In search of the humanity of a videogame avatar
Academy Award Winner Alicia Vikander takes a new approach to the character
of Lara Croft
By T.T. Stern-Enzi
Back in 2001, when Angelina Jolie first assumed the title role in the Simon West adaptation of the videogame “Lara Croft: Tomb Raider,” she was a newly-minted Academy Award-winner (Best Supporting Actress for “Girl, Interrupted”) and a beauty to be reckoned with. She had a fierce persona with a heaping helping of kink remixed in that automatically steered her projects down dark and dangerous alleys. Jolie was the bad girl of every fanboy’s dreams, which made sense that she would come to embody the impossible avatar of the “Tomb Raider” game.
In two takes – the second being “Lara Croft Tomb Raider: The Cradle of Life” from “Speed” director Jan de Bont – she reminded audiences that mythic heroes and heroines from videogames had absolutely nothing to do with either real (or reel) life characters. Much like old-school Hollywood stars, they were meant to be larger than life fantasies. Impervious and otherworldly, which serves as a pitch-perfect description of Jolie, both then and now.
It is intriguing though, that when it came time to finally reboot the decade-plus dormant franchise, a seemingly similar calculation was made with the casting of Alicia Vikander. A relatively new Oscar-winner (Best Supporting Actress for “The Danish Girl”), Vikander has proven to be a unique and alluring presence as well. From her stern yet quietly affecting performance as a burgeoningly emotional sentient robot in Alex Garland’s “Ex Machina” to her riveting turn in the under-performing franchise extender “Jason Bourne,” Vikander always alerts us to the fevered intelligence at work behind the eyes of her characters. Her ever-cool exterior belies the volcanic forces churning inside
Which proves to be the necessary ingredient in Roar Uthaug’s re-imagining of the character of Lara Croft. Starting things off with Lara as a driven young woman seeking to make her way in the world without relying on the sizable estate left behind by her beloved father Lord Richard Croft (Dominic West), Uthaug and screenwriters Geneva Robertson-Dworet and Alastair Siddons (working from a story by Robertson-Dworet and Evan Daugherty) place a great deal of trust in Vikander who, up to now, has not shown a propensity for action chops.
Within moments, we watch her sparring in a mixed martial arts session (despite losing, she shows bottomless determination) and then agreeing to serve as a cycling bait in an illegal race through the urban landscape of East London (imagine Frogger on a bike darting in and out of rush-hour traffic). After barely cheating death, Lara gets bailed out by Ana Miller (Kristin Scott Thomas), the trusted advisor/administrator of the Croft estate who reminds Lara that, since her father has been missing for seven years, it is time for her to sign the paperwork that will allow her to tap into the fortune that awaits.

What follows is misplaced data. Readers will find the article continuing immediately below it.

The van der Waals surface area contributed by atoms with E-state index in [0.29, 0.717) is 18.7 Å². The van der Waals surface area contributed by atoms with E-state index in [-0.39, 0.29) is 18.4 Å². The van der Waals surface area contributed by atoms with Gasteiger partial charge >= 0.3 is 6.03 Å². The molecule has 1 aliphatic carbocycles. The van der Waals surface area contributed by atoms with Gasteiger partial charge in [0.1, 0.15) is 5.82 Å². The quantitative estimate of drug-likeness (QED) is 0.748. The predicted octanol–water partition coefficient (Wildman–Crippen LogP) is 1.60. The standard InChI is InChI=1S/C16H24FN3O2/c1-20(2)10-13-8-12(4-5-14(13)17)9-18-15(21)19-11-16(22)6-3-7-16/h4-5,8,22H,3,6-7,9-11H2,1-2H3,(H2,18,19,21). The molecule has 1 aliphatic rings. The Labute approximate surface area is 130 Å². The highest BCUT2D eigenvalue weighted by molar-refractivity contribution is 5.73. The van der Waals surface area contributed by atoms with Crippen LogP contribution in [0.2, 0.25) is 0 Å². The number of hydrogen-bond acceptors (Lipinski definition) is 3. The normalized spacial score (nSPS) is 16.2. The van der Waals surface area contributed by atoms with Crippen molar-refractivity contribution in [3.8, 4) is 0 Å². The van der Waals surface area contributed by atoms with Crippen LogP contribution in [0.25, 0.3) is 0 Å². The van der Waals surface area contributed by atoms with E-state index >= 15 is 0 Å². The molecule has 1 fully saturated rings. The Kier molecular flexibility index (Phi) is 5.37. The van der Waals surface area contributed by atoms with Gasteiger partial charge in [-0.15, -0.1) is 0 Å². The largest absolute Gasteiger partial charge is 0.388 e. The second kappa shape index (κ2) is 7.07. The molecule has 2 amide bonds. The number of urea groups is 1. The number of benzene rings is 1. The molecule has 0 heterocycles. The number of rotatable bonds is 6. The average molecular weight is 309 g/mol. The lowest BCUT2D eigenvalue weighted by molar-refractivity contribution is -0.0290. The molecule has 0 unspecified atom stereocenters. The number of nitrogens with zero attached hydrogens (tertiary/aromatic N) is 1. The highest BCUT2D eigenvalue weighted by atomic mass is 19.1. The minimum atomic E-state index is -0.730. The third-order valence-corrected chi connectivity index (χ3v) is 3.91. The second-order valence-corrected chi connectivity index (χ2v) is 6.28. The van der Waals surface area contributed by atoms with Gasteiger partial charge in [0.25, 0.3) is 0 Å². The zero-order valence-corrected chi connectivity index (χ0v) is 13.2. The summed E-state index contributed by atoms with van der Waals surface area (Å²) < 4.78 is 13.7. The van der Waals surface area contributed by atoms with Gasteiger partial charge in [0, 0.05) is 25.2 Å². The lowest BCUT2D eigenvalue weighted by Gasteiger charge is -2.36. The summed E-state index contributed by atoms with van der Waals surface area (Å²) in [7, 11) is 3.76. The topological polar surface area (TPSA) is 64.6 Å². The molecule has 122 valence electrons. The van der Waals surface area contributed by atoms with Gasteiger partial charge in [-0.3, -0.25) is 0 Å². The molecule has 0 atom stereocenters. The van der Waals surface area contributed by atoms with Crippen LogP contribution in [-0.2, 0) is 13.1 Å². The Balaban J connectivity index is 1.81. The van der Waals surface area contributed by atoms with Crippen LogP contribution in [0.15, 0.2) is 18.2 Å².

Instead, Lara discovers clues to the puzzle/mystery surrounding her father’s disappearance, which leads her to team up with Lu Ren (Daniel Wu), the drunken son of the sailor who took off with Lord Croft on an epic adventure to uncover the secret behind a mysterious island off the coast of Japan reputed to be the fabled prison of a magical evil queen. Standing in her way is a ruthless soldier-of-fortune named Mathias Vogel (Walton Goggins) and his mercenary crew, intent on securing the source of the mythic queen’s power and unleashing it on the world.
Sounds like the typical dilemma for an “Indiana Jones” escapade, with the usual CGI elements incorporated to upend all of the natural laws of physics, right?
Well, surprisingly, Uthaug and Vikander unearth moments of intimate sincerity amidst all of the expected mayhem, because at its core, this “Tomb Raider” is about a young woman learning some basic truths about her father and herself. Now I know that sounds silly and somewhat sentimental, but the team here expertly breezes through these scenes before they linger too long and teeter into the realm of cornball.
Vikander, in particular, holds the center quite nicely, helping to maintain an even flow between the outrageous action sequences and the personal interplay Lara has with a host of characters. And every performer displays just the right lived-in quality when paired with her. Unlike Jolie, there’s a refreshing degree of relatable humanity in Vikander. She makes us aware of the fact that this version of Lara Croft is not a superhero yet. She’s on the hero’s journey, but at this moment in time, she’s a small step away from being just one of us. Have no fear though, a raid or two from now, without a doubt, Vikander’s Lara Croft will be quite a force.
Rating: PG-13; Grade: B